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Why is this Important for Us as Teachers of Reading and Writing?

Written by Laura Fleming
June 17, 2011

To be effective consumers of transmedia content, students need to have a firm understanding of narrative structure. An understanding of characters and plot is essential in understanding the form a story takes. Teaching students how to deconstruct text will increase their understanding of story and allow them to reconstruct and repurpose it to generate their own content. Drawing upon what students already know about story is an effective technique when building this new literacy skill-set. In the case of Inanimate Alice, a mini-lesson can be taught on what is known about learning about characters in traditional texts (i.e. character thoughts, actions, external character traits, internal character traits, characters reactions to problems and challenges, dialogue). Then stretching thinking to include what elements are important for learning about characters in a digital story such as music, sounds, visual images, games, and puzzles.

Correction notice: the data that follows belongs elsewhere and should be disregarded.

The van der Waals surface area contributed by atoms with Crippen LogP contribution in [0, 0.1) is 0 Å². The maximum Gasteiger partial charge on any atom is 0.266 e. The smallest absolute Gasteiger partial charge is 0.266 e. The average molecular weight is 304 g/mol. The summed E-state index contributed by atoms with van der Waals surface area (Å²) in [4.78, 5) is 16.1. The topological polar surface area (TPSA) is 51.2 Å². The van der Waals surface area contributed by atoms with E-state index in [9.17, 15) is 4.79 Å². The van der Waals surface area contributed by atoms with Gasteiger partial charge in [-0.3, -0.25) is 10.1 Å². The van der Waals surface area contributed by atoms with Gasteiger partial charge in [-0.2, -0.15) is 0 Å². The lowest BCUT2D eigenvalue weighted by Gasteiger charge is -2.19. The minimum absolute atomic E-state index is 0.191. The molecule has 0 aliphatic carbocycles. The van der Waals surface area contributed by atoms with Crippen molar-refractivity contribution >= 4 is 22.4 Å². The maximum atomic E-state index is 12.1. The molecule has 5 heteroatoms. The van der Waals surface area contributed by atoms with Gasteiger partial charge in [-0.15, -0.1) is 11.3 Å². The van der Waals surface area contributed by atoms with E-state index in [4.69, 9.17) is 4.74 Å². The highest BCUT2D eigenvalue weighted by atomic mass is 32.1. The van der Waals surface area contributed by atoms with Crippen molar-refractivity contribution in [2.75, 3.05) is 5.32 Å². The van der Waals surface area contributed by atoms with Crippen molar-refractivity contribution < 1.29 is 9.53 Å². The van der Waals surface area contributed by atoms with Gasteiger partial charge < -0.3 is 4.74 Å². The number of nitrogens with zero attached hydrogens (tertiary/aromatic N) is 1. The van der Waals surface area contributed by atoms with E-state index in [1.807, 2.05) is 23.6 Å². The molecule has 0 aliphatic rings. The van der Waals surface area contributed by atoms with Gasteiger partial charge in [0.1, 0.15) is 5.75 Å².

Direct instruction on how to read a digital story allows students to have a much deeper level of understanding about Alice as a character. For example, students may understand that the static sound in the story is there to help convey the tension Alice is feeling. Through the music in the story, students will able to determine the tone and mood- feeling uneasiness and happiness at various points in the story. Controlling the ba-xi makes students feel like they are Alice and they can see things from her point of view.

Learning how to effectively weave digital elements into their understanding of story, students are clearly more connected to Alice as a character.

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